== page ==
Cut off, Amapá state endures a week without electricity

. Nov 10, 2020
Amapá energy crisis Residents of Macapá protest after days of power outage. Photo: Rudja Santos/Amazônia Real

Located on the Brazilian border with Suriname and French Guiana, the Amazonian state of Amapá has long suffered from precarious infrastructure, a lack of basic sanitation for a large chunk of the population, and general isolation, with 73 percent of the state covered by dense rainforest. Over the past week, that isolation has been felt more than ever, with most of Amapá left without electricity after a power plant caught fire.

The power outage has affected water supplies, telephone lines, and internet connections, among other services. Hospitals have canceled surgeries, the state has stopped tallying its coronavirus cases and deaths, even raising calls for the suspension of Sunday’s municipal elections.

Authorities have yet to determine the cause of the blaze, but they suspect it to be the result of lightning storms, which are<a href=""> common in the region</a>.</p> <p>The federal government has been slow to respond to the crisis, and parts of the state are still without electricity eight days later. The length of the crisis has infuriated politicians from the state — such as Senate President Davi Alcolumbre — and led to dozens of protests by residents of the state capital Macapá, some of which ended in confrontation with the local police.</p> <p>According to Brazil&#8217;s Mines and Energy Minister Bento Albuquerque, two of the three 140-ton transformers which connect the state to the national power grid must be replaced — a process that can take up to 25 to 30 days, due to the logistical issues involved.</p> <h2>How the crisis in Amapá impacts national politics</h2> <p>With its small population and far-flung location, Amapá typically gains little importance in national politics. However, that changed when Mr. Alcolumbre was <a href="">elected by his peers</a> to lead the upper chamber of Brazilian Congress.&nbsp;</p> <p>The Senate President has actively worked to solve the crisis, out of fears that it could hurt his brother&#8217;s chances to be elected mayor of Macapá in this weekend&#8217;s vote. He has tried to get the federal government to intervene more in the situation, by voiding the license of the private company running the state grid and having federally-owned firms take over operations.</p> <p>The crisis also raised concerns about the <a href="">government&#8217;s privatizations plan</a>. State-owned power supply firm Eletrobras is the biggest asset on the list for sale, but the situation in Amapá — with a private company demanding salvation from the government — could raise opposition to the privatization. &#8220;Our goal remains unchanged. The state doesn&#8217;t have to be a business owner,&#8221; said Diogo Mac Cord, the Economy Ministry&#8217;s Privatizations Secretary.</p> <figure class="wp-block-image size-large"><img loading="lazy" width="1024" height="683" src="" alt="Amapá crisis" class="wp-image-52517" srcset=" 1024w, 300w, 768w, 1536w, 600w, 1620w" sizes="(max-width: 1024px) 100vw, 1024px" /><figcaption>Power outage in Macapá. Photo: Rudja Santos/Amazônia Real</figcaption></figure> <h2>A laundry list of problems</h2> <p>Speaking to our <a href="">Explaining Brazil podcast</a>, Sandro Cabral, head of the public policy master&#8217;s degree program at São Paulo’s Insper Business School, explained why Brazilians are so resistant to the idea of privatization. &#8220;In the 1990s, when privatizations took off, these deals were associated with a drop in quality of public services, combined with higher tariffs. While that has largely changed as of recently, that image has remained.&#8221;</p> <p>And the case of Amapá is a stellar example.</p> <p>The power plant which caught fire is run by Gemini Energy, purchased by vulture funds from Spain&#8217;s Isolux —&nbsp;which is in a process of court-supervised recovery. The damaged structure is the only one connecting the state to the national power grid, but one of its three transformers has not worked since December 2019.</p> <p>Even before taking over the Amapá plant, Isolux accumulated a <a href="">series of problems</a> administering infrastructure ventures across the country.&nbsp;</p> <p>Due to delays in works, it lost the rights to operate over 1,500 kilometers of power transmission lines, as well as a major roadway in the state of Minas Gerais. Its inability to meet quality and safety standards also cost Isolux contracts to build two subway stations in São Paulo. Moreover, it left a consortium administering 680 kilometers of roads in Bahia, after experts called its involvement &#8220;problematic.&#8221;</p> <p>Meanwhile, back in Amapá, Isolux could be facing a BRL 15 million (USD 2.8 million) fine after courts demanded electricity be fully restored by the end of Tuesday. Power is returning in shifts: some residents are receiving electricity between midnight and 6 am, and from noon until 6 pm, while others have power between 6 am and noon, and 6 pm to midnight.</p> <p>Local people have complained about difficulty sleeping. The high concentration of mosquitos in the region — due to high temperatures — means that closing windows at night and using fans and air conditioners are indispensable to a comfortable sleep.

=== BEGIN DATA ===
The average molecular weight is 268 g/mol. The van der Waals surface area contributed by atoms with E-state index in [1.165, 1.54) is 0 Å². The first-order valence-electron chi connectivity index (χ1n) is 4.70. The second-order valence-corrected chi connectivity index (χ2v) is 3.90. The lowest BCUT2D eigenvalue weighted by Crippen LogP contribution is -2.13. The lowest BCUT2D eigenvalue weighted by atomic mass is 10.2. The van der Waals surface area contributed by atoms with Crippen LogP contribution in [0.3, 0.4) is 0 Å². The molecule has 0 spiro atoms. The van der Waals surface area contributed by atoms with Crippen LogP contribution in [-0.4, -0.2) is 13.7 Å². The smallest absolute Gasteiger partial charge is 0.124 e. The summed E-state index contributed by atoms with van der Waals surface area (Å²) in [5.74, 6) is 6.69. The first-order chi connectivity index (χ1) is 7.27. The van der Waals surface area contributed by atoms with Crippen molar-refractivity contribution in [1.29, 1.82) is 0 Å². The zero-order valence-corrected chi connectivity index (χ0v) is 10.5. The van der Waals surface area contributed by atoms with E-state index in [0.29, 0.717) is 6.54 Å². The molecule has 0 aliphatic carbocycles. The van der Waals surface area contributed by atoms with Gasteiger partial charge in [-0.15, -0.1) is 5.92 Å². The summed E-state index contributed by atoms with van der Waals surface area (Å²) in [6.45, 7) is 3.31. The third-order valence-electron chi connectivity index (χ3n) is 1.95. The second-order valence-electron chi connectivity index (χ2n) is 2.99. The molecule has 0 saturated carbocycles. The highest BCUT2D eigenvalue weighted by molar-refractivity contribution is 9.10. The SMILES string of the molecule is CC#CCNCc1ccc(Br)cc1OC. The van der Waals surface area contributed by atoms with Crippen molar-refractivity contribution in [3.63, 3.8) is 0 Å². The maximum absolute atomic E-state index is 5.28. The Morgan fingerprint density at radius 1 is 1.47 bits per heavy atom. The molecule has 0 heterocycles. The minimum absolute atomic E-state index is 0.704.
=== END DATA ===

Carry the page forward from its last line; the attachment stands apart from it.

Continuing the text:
Read the full story NOW!

Renato Alves

Renato Alves is a Brazilian journalist who has worked for Correio Braziliense and Crusoé.

Our content is protected by copyright. Want to republish The Brazilian Report? Email us at